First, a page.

Windows 11: Amazon’s Android store shows up in the Microsoft Store

With the release of Windows 11, Microsoft is bringing Android mobile apps to the Microsoft Store. Microsoft will be using the technology behind Windows Subsystem for Linux and Windows 10 Mobile’s Project Astoria to enable Android apps to work natively within the new operating system.

Microsoft’s apps store isn’t as popular as Google Play Store and Apple Appstore, but it’s slowly getting better. Windows 11 aims to improve the situation by enabling support for two keys features: unpackaged Win32 desktop programs and native-like Android apps support.

Windows 11

The company is working on its own Android subsystem and it was recently spotted in the Microsoft Store. Ahead of the first public preview, Amazon’s Appstore has now appeared in the Microsoft Store and it requires Windows 11 Build 22000 or newer, but the app store is currently not available for download.

Amazon is apparently working on its own App Store client for Windows 11 and users will need to sign in with their Amazon account to download apps. The files will be downloaded via the Amazon AppStore only, and Microsoft Store will be used to promote mobile apps in search results and not much else.

Android apps integration in Windows 11

During the developer conference, Microsoft said that it will create a proxy native app that would manage the bridge between the mobile and desktop models. These improvements will make the app feel native and users will be able to install or uninstall mobile apps from Settings or Control Panel.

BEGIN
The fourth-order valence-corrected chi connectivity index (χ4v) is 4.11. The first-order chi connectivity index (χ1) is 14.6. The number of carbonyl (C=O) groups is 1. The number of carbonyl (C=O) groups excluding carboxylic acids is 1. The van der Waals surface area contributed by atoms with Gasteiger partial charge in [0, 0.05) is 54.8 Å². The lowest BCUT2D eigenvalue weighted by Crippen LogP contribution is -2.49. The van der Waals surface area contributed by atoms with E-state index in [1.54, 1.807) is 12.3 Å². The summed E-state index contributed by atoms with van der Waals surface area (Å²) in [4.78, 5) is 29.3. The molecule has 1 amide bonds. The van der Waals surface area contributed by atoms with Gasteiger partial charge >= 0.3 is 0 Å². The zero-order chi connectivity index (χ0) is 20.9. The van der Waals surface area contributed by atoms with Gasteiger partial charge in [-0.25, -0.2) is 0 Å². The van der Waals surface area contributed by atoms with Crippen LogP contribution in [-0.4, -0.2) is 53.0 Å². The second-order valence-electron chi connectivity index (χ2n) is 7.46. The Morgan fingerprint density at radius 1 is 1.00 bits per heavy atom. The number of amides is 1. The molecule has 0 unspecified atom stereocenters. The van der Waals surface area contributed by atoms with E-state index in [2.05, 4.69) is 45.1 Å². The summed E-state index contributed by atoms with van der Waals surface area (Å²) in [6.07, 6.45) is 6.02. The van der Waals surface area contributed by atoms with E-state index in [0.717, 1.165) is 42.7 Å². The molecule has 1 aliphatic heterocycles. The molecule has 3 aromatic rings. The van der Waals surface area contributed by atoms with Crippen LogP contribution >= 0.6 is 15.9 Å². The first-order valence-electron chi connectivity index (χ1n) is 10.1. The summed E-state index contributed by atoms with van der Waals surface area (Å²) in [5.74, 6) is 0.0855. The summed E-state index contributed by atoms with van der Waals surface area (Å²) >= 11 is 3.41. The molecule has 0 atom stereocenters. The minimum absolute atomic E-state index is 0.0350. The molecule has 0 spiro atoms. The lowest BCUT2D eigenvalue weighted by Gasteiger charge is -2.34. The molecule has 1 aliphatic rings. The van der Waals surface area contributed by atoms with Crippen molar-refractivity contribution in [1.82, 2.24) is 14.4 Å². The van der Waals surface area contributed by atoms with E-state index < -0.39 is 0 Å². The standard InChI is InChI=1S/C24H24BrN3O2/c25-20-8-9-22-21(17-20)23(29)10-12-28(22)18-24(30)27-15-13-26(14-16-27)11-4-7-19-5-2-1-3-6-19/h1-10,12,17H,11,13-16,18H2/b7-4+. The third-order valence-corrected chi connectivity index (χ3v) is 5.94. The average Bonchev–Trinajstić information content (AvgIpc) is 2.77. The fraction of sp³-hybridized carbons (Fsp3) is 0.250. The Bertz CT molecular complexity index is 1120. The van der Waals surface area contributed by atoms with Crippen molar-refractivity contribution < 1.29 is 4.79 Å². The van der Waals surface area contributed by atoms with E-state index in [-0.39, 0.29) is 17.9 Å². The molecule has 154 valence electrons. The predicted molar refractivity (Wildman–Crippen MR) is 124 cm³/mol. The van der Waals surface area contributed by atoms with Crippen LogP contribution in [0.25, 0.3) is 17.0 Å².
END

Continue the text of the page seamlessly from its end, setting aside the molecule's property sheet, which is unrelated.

For those unfamiliar, Windows Subsystem for Android is based on Windows Subsystem for Linux, which uses Hyper-V and Linux kernel to run Linux apps on the desktop alongside your Windows apps.

Microsoft will be using “Intel Bridge Technology” to translate Arm code. In a statement, Microsoft has confirmed the feature will also work on AMD and ARM CPUs.However, Windows 11’s Android integration won’t support the Google Play ecosystem and Google Play services.

To make things easier for end-users, Microsoft is partnering with Amazon’s, using the App Store found on Amazon-branded Fire OS devices. You’ll be able to search for Amazon mobile apps directly from the Microsoft Store, which will fetch the results from Amazon’s app catalog. To download your Android apps, you need to click on “Get from Amazon App Store,” which will download and install Amazon AppStore.

Microsoft presented the new version of its popular Windows operating system. It is about Windows 11, which takes the witness of Windows 10 to bring us, above all, important visual changes.

From Integra, we want to show you, in this article, the latest news in this version, since we offer multiple services and products based on this system; from the installation and configuration of the operating system itself on personal computers to the implementation of services and infrastructure for schools and various institutions.

Perhaps, the most noticeable visual change is found in its start menu, which adopts a renewed interface where we find the main applications on the task bar and the Windows start button in the central part of the screen; and, when pressing said button, we will obtain a floating box with two differentiated areas: the upper one, for the most recent applications, and the lower one, with the documents and files recommended by the system.